31.05.2018 - UNESCO Office in Dakar

PACE 2018: SYSTeam's advocacy for the inclusion of refugees in national education systems

©Fred W. Baker III

Last month, the High-Level Pan-African Conference on Education (PACE 2018) was held in Nairobi, Kenya. It was organized by UNESCO and the Government of Kenya in collaboration with the African Union and other key actors working to implement and monitor SDG4 and the Continental Strategy for Education in Africa (CESA 16-25).

The purpose of the meeting was to review progress and challenges, share country successes and lessons learned, and strengthen partnerships to accelerate the implementation of SDG 4 and CESA 16-25 and to jointly monitor the two agendas. Among the themes discussed was the inclusion of refugees in national education systems, the first steps of which were laid with the organization by the United Nations High Commissioner for Refugees (UNHCR), in November 2017 in Dakar, of a workshop on “Educational planning and refugees: inclusion of refugees in national systems”.

As a member of the Education System’s Strengthening Task Team (SYSTeam) of the Regional Coordination Group on SDG4-Education 2030 for West and Central Africa (RCG4), UNHCR facilitated a joint session on the theme. The main objective was to explore possible avenues for collaboration between countries to include refugees in national education systems and thus contributing towards the achievement of SDG4. The presentation also aimed to provide a common understanding of the issues at stake in order to increase opportunities for refugees to access education systems in host countries.

The session enabled SYSTEAM to contribute to the essential challenge of refugee education through the formulation of several key messages:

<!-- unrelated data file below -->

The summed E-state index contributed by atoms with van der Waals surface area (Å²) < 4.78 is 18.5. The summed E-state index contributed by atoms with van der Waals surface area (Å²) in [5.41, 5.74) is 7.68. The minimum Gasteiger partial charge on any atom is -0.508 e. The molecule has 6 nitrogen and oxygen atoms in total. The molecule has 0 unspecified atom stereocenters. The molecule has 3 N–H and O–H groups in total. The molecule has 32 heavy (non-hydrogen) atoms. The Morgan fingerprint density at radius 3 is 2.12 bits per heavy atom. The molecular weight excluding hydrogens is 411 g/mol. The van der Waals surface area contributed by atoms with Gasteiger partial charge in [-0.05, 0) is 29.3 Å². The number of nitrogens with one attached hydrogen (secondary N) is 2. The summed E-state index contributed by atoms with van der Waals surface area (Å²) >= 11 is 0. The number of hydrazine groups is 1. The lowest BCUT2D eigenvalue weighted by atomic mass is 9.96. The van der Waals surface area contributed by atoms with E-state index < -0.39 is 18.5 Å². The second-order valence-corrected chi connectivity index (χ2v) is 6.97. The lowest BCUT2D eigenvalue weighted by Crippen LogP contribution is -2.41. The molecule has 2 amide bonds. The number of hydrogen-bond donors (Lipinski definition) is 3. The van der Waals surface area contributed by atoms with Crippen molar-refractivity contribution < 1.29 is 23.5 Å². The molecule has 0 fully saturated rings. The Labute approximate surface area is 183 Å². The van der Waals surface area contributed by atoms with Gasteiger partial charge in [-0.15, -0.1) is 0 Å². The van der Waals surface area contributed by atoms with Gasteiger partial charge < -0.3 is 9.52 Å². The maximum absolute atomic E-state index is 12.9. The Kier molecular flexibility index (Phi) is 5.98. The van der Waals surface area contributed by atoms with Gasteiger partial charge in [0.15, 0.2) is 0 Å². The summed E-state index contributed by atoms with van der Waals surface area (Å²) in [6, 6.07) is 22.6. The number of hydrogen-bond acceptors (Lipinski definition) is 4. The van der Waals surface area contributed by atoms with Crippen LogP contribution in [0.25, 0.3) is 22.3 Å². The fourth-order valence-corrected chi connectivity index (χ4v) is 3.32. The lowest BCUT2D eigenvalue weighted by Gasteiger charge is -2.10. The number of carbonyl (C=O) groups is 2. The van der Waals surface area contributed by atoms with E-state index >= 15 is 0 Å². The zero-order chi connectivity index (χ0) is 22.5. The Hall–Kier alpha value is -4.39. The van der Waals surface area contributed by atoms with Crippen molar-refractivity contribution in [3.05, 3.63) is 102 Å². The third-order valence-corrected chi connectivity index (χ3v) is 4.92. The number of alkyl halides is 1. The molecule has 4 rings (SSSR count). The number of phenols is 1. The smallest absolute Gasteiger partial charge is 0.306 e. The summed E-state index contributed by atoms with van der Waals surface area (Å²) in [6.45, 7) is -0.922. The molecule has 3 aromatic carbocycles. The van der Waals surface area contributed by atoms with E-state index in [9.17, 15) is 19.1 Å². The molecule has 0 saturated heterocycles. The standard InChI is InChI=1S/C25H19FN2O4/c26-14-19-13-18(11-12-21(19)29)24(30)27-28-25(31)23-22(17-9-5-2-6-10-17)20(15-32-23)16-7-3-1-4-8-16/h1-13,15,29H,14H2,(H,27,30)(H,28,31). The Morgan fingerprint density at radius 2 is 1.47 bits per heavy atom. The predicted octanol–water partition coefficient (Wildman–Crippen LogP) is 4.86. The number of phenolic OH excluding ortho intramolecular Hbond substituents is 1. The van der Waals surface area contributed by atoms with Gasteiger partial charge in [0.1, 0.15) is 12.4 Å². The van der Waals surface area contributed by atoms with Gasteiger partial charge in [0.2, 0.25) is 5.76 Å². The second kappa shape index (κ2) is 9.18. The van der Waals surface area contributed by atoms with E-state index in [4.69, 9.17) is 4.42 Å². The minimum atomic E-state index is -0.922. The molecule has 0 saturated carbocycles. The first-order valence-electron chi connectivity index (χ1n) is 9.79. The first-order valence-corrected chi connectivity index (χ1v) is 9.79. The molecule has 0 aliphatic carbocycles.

• Refugee children are 5 times more likely not to go to school than non-refugee children;
  • In order to meet the challenge of their education, it is important to avoid putting in place parallel processes which end when funding is depleted, but rather to include refugee education in national education systems;
  • It will be necessary to work with governments to remove structural barriers to the integration of refugee education into national education policies and strategies. To do this, a comprehensive refugee intervention strategy is needed;
  • At the regional level, a common strategy needs to be put in place on standards and recognition of certification received by refugees across borders. This should ultimately facilitate the integration of refugees in the host countries or upon their return to their country of origin;
  • It is important to improve the quality of national statistics in sub-Saharan Africa through the collection and regular use of accurate and disaggregated data.

SYSTeam will continue its efforts, alongside UNHCR, to support these areas.

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